In 1985, Enoch Powell introduced the Unborn Children (Protection) Bill. This was a private member's bill which, had it been passed, would have banned embryo research and may have even resulted in the prohibition of IVF.
The Progress Campaign, a group of scientists and clinicians, successfully lobbied Parliament to prevent this bill from being passed. This group went on to form the charity Progress Educational Trust (PET) to engage with public policymakers and medical professionals, and inform the debate on the issues surrounding embryo and stem cell research, genetics, and assisted conception. PET believes this is important because it creates an environment in which ethically sound research and practices thrive – for everyone's benefit.
This is why PET was delighted to receive this testimonial from John Harris, Sir David Alliance Professor of Bioethics and Director of The Institute for Science, Ethics and Innovation at the University of Manchester.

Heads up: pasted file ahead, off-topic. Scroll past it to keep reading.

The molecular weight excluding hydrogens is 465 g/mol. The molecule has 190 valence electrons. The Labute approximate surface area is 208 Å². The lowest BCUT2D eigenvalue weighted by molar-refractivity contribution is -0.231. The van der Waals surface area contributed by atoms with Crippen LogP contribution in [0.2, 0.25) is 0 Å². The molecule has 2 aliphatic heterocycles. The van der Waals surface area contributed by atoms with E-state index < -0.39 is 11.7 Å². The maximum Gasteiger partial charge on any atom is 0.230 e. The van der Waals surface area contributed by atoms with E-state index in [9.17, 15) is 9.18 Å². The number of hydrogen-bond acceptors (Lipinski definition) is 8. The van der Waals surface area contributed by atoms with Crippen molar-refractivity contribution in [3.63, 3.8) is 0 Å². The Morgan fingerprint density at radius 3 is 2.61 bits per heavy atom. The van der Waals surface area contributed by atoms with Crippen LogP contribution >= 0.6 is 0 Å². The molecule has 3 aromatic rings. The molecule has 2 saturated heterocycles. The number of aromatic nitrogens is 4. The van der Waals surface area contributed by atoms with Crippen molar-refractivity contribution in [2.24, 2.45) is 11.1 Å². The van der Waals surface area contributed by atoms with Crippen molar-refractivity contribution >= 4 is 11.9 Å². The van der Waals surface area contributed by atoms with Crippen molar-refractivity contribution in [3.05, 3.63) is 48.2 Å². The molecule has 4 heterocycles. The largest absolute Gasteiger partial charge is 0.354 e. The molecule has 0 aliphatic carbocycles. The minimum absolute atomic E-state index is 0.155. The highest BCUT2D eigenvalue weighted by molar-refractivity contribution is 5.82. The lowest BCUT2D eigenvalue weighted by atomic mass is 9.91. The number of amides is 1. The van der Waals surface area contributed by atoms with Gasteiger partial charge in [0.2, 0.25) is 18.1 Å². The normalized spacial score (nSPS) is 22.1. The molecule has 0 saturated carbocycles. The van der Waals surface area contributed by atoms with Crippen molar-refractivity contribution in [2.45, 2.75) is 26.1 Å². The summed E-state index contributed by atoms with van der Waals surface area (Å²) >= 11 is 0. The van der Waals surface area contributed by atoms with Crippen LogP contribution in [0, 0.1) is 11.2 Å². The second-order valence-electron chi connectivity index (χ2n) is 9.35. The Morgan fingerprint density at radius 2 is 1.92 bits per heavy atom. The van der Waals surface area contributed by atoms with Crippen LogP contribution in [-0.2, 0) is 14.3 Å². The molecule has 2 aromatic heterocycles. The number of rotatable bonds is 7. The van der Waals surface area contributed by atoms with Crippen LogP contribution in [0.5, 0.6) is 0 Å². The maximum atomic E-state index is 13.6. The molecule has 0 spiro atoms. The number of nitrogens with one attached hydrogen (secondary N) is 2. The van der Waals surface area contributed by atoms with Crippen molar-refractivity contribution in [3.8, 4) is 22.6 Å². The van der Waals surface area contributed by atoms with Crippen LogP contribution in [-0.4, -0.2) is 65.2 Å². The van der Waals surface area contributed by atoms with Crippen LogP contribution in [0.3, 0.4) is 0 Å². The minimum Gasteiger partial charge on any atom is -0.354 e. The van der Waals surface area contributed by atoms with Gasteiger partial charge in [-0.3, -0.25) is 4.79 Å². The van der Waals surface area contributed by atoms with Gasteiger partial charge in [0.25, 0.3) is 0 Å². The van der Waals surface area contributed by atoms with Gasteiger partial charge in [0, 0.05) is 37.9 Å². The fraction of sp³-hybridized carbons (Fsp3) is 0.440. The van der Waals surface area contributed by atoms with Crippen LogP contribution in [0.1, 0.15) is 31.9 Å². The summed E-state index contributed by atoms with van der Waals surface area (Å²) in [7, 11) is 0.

'PET is not afraid to tackle difficult subjects and is adept at framing the discussion of these even when they involve issues of personal and community sensitivity such as cousin marriage, race and mental health. It is to PET's great credit that these topics can be discussed so openly and freely. The professionalism and sensitivity with which they approach each subject is excellent'.
Giving a platform to a wide range of opinions, whether in BioNews or at one of PET's public events, is an integral part of our work. The need to carry out this work has not abated, as anyone who has seen the ongoing debate around inheriting mitochondrial disease in our comment pieces will know.
This type of work is unfunded, so to make sure we can continue the debate, we need you to donate to our 21st Anniversary Appeal now. PET aims to raise £21,000 and you can help us reach this target in a number of ways –
Make a one-off donation online by visiting http://www.progress.org.uk/donate
Text 'PROG23 £[amount]' to 70070 to donate
Or send a cheque made payable to Progress Educational Trust to 140 Gray's Inn Road, London, WC1X 8AX.